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Correspondence
Authors' response
  1. Simone Hashimoto,
  2. Peter J Sterk,
  3. Elisabeth H Bel
  1. Department of Respiratory Medicine, Academic Medical Centre, University of Amsterdam, Amsterdam, The Netherlands
  1. Correspondence to Dr Simone Hashimoto, Department of Respiratory Medicine, F5-260, Academic Medical Centre, University of Amsterdam, Meibergdreef 9, 1105 AZ Amsterdam, The Netherlands; s.hashimoto{at}amc.nl

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We thank Dr Konstantinou for his interesting letter1 in response to our paper on internet-based management of severe asthma.2 He raises a pertinent question about how pragmatic is a study in which the patients have to give their consent to participate? We agree that asking patients to sign for their participation takes the study a step away from real-life settings, but it would be unethical to perform an interventional study without obtaining the patient's permission for randomisation and data to be collected. There are alternative approaches, proposed by Zelen in 1979,3 and mainly used in emergency settings, consisting of post-randomisation consent. In such designs, it is allowed for participants to refuse their allocated treatment or ‘crossover’ to any treatment arm. However, this method is ethically very controversial and could result in some serious statistical drawbacks.4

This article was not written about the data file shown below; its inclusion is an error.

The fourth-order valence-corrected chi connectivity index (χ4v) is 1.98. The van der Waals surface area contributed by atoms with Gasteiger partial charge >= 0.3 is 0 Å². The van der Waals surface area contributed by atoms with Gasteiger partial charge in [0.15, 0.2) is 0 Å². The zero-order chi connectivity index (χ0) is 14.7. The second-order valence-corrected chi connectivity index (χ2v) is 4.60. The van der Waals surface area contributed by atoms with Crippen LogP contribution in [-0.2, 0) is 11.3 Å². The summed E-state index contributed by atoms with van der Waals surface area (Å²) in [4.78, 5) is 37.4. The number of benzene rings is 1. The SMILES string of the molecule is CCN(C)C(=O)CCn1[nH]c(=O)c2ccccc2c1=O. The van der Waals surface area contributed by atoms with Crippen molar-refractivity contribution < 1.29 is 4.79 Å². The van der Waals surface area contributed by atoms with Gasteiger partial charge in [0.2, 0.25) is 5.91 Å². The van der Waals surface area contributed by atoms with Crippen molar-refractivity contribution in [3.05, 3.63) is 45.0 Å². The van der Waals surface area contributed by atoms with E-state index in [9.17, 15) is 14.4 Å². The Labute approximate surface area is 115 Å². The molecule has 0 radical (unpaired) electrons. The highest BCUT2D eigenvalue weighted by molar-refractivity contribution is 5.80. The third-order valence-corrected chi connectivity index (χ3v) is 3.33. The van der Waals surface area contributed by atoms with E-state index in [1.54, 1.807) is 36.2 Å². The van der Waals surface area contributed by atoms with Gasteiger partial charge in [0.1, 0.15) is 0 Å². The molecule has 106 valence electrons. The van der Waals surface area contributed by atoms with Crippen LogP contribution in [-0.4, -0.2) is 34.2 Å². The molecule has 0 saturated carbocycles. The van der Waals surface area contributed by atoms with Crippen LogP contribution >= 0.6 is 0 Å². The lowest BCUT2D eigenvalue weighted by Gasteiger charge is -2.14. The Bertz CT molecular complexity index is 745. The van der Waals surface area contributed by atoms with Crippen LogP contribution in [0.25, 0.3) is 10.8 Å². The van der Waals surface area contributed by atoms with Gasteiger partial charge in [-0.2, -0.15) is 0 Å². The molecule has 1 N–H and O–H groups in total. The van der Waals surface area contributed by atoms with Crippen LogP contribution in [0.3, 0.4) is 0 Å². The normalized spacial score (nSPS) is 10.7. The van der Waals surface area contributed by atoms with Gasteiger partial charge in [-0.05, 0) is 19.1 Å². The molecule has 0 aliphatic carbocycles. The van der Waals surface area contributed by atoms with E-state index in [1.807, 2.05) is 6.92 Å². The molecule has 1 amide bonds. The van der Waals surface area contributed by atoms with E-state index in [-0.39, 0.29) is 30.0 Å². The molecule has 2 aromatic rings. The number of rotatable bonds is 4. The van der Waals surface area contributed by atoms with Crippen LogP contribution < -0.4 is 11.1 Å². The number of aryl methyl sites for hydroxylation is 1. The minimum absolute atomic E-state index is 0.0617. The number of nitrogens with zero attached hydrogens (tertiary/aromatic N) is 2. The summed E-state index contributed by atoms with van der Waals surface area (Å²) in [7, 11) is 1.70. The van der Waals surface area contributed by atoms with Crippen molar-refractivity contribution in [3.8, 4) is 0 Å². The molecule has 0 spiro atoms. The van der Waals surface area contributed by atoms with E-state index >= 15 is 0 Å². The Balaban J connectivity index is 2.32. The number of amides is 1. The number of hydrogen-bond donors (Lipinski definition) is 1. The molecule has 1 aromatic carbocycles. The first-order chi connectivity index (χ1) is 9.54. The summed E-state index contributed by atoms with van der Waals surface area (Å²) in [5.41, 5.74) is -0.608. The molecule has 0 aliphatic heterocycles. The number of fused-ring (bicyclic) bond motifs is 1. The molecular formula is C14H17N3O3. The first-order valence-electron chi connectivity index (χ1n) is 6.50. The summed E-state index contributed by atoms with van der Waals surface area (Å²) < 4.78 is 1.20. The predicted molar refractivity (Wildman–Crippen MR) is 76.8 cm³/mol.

Another point mentioned by Dr Konstantinou was a possible influence by the ‘Hawthorne effect’ (ie, a change in behaviour due to trial participation rather than treatment) on the outcomes of the study.5 As suggested, it would be ideal to verify the patient's adherence to asthma treatment outside the context of a study. There are reports of objective assessment (blood levels of cortisol) of real-life compliance to oral corticosteroid treatment demonstrating that up to 50% of asthma patients did not adhere to the prescribed medicine.6 Compared with these data, we indeed observed rather high levels of adherence, but given the fact that both groups in our study demonstrated similar adherence as well as comparable ratings for satisfaction with the treatment strategy, we do not believe that the ‘Hawthorne effect’ played a major role in influencing the difference between internet-based and conventional management of severe asthma.

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Footnotes

  • Linked article 200657.

  • Competing interests None.

  • Provenance and peer review Not commissioned; internally peer reviewed.

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